Originally published at the Tricontinental: Institute for Social ResearchAs the US legislative leader Nancy Pelosi swept into Taipei, people around the world held their breath. Her visit was an act of provocation. In December 1978, the US government – following a United Nations General Assembly decision in 1971 – recognised the People’s Republic of China, setting aside its previous treaty obligations to Taiwan. Despite this, US President Jimmy Carter signed the Taiwan Relations Act (1979), which allowed US officials to maintain intimate contact with Taiwan, including through the sale of weapons. This decision is noteworthy as Taiwan was under martial law from 1949 to 1987, requiring a regular weapons supplier.
China did not use its military power to prevent Pelosi and other US congressional leaders from travelling to Taipei. But, when they left, the Chinese government announced that it would halt eight key areas of cooperation with the US, including cancelling military exchanges and suspending civil cooperation on a range of issues, such as climate change. That is what Pelosi’s trip accomplished: more confrontation, less cooperation.
Indeed, anyone who stands for greater cooperation with China is vilified in the Western media as well as in Western-allied media from the Global South as an ‘agent’ of China or a promoter of ‘disinformation’. I responded to some of these allegations in South Africa’s The Sunday Times on 7 August 2022. The remainder of this newsletter reproduces that article.
A new kind of madness is seeping into global political discourse, a poisonous fog that suffocates reason. This fog, which has long marinated in old, ugly ideas of white supremacy and Western superiority, is clouding our ideas of humanity. The general malady that ensues is a deep suspicion and hatred of China, not just of its current leadership or even the Chinese political system, but hatred of the entire country and of Chinese civilisation – hatred of just about anything to do with China.
This madness has a definite point of origin in the United States, whose ruling elites are greatly threatened by the advances of the Chinese people – particularly in robotics, telecommunications, high-speed rail, and computer technology. These advances pose an existential threat to the advantages long enjoyed by Western corporations, who have benefited from centuries of colonialism and the straitjacket of intellectual property laws. Fear of its own fragility and the integration of Europe into Eurasian economic developments has led the West to launch an information war against China.
This ideological tidal wave is overwhelming our ability to have serious, balanced conversations about China’s role in the world. Western countries with a long history of brutal colonialism in Africa, for instance, now regularly decry what they call Chinese colonialism in Africa without any acknowledgment of their own past or the entrenched French and US military presence across the continent. Accusations of ‘genocide’ are always directed at the darker peoples of the world – whether in Darfur or in Xinjiang – but never at the US, whose illegal war on Iraq alone resulted in the deaths of over a million people. The International Criminal Court, steeped in Eurocentrism, indicts one African leader after another for crimes against humanity but has never indicted a Western leader for their endless wars of aggression.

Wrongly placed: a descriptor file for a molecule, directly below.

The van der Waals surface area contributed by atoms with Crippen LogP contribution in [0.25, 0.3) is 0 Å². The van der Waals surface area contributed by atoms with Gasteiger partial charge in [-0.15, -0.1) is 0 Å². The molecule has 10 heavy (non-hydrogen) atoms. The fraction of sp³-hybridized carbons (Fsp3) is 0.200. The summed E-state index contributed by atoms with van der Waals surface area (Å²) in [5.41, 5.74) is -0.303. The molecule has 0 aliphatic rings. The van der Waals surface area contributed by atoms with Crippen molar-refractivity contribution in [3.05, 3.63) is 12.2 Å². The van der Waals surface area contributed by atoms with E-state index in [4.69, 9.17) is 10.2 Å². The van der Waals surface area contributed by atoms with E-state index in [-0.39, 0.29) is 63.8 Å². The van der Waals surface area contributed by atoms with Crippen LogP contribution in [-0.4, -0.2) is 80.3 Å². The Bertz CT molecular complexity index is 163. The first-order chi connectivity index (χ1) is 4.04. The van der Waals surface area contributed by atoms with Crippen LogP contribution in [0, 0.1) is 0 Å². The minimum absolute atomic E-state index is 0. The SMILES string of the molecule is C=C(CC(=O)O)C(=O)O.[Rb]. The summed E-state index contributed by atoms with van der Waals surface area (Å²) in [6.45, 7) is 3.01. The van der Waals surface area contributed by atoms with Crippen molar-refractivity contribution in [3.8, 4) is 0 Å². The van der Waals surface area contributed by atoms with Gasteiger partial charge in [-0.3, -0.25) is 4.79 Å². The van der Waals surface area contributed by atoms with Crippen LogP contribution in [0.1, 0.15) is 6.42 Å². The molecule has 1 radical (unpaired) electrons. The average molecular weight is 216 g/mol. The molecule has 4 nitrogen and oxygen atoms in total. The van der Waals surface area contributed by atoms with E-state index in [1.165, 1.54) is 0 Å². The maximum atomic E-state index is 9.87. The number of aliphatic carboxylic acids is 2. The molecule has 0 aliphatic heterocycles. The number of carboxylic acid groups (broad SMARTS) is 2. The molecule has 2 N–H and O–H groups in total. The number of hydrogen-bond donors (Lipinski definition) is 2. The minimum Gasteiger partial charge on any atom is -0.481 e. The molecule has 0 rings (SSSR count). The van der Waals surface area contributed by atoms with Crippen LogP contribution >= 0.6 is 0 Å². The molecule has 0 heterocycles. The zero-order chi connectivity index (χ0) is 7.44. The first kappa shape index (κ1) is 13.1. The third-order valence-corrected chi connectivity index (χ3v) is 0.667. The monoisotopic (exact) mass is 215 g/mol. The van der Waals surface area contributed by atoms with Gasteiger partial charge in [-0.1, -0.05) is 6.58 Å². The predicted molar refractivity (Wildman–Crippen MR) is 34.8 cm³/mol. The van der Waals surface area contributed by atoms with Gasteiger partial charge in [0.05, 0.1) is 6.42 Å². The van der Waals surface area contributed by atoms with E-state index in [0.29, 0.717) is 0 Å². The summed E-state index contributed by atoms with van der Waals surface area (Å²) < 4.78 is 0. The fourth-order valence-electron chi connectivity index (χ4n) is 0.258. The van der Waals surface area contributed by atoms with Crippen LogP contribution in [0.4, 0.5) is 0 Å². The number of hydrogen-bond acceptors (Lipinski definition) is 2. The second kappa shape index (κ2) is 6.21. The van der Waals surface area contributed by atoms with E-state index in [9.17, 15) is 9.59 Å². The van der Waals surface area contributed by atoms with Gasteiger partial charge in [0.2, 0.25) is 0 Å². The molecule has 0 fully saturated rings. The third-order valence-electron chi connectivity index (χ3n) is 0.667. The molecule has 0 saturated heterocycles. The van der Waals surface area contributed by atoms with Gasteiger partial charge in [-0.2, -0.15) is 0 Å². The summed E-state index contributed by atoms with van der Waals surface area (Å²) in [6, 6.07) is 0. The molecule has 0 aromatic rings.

Firstly, elements in Western intelligence attempt to brand any dissent against the Western assault on China as disinformation and propaganda. For instance, my December 2021 report from Uganda debunked the false claim that a Chinese loan to the country sought to take over its only international airport as part of a malicious ‘debt trap project’ – a narrative that has also been repeatedly debunked by leading US scholars. Through conversations with Ugandan government officials and public statements by Minister of Finance Matia Kasaija, I found, however, that the deal was poorly understood by the state but that there was no question of the seizure of Entebbe International Airport. Despite the fact that Bloomberg’s entire story on this loan was built on a lie, they were not tarred with the slur of ‘carrying water for Washington’. That is the power of the information war.
Secondly, there is a claim about my alleged links to the Chinese Communist Party based on the simple fact that I engage with Chinese intellectuals and have an unpaid post at Chongyang Institute for Financial Studies at Renmin University, a prominent think tank based in Beijing. Yet, many of the South African publications that have made these outrageous claims are principally funded by George Soros’ Open Society Foundations. Soros took the name of his foundation from Karl Popper’s book, The Open Society and Its Enemies(1945), in which Popper developed the principle of ‘unlimited tolerance’. Popper argued for maximum dialogue and that opinions against one’s own should be countered ‘by rational argument’. Where are the rational arguments here, in a smear campaign that says dialogue with Chinese intellectuals is somehow off-limits but conversation with US government officials is perfectly acceptable? What level of civilisational apartheid is being produced here, where liberals in South Africa are promoting a ‘clash of civilisations’ rather than a ‘dialogue between civilisations’?
Vijay Prashad is an Indian historian, editor, and journalist. He is a writing fellow and chief correspondent at Globetrotter. He is an editor of LeftWord Books and the director of Tricontinental: Institute for Social Research. He is a senior non-resident fellow at Chongyang Institute for Financial Studies, Renmin University of China. He has written more than 20 books, including The Darker Nations and The Poorer Nations. His latest books are Struggle Makes Us Human: Learning from Movements for Socialism and (with Noam Chomsky) The Withdrawal: Iraq, Libya, Afghanistan, and the Fragility of U.S. Power.